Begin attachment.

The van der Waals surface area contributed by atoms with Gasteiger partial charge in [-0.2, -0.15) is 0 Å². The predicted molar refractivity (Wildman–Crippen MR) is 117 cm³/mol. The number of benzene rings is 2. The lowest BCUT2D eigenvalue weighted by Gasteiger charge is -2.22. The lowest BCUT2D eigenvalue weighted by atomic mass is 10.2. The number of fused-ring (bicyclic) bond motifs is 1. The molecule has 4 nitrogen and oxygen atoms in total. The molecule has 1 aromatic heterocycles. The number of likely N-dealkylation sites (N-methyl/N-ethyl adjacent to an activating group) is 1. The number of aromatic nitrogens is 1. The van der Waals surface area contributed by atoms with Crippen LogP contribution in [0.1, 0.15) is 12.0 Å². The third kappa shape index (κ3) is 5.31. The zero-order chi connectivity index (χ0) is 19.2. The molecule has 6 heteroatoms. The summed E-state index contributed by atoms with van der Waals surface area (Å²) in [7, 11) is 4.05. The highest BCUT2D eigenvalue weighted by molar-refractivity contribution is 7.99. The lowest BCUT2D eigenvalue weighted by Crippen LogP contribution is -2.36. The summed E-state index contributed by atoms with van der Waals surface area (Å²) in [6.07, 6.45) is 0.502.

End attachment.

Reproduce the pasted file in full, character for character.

The van der Waals surface area contributed by atoms with Gasteiger partial charge in [-0.2, -0.15) is 0 Å². The predicted molar refractivity (Wildman–Crippen MR) is 117 cm³/mol. The number of benzene rings is 2. The lowest BCUT2D eigenvalue weighted by Gasteiger charge is -2.22. The lowest BCUT2D eigenvalue weighted by atomic mass is 10.2. The number of fused-ring (bicyclic) bond motifs is 1. The molecule has 4 nitrogen and oxygen atoms in total. The molecule has 1 aromatic heterocycles. The number of likely N-dealkylation sites (N-methyl/N-ethyl adjacent to an activating group) is 1. The number of aromatic nitrogens is 1. The van der Waals surface area contributed by atoms with Crippen LogP contribution in [0.1, 0.15) is 12.0 Å². The third kappa shape index (κ3) is 5.31. The zero-order chi connectivity index (χ0) is 19.2. The molecule has 6 heteroatoms. The summed E-state index contributed by atoms with van der Waals surface area (Å²) in [7, 11) is 4.05. The highest BCUT2D eigenvalue weighted by molar-refractivity contribution is 7.99. The lowest BCUT2D eigenvalue weighted by Crippen LogP contribution is -2.36. The summed E-state index contributed by atoms with van der Waals surface area (Å²) in [6.07, 6.45) is 0.502.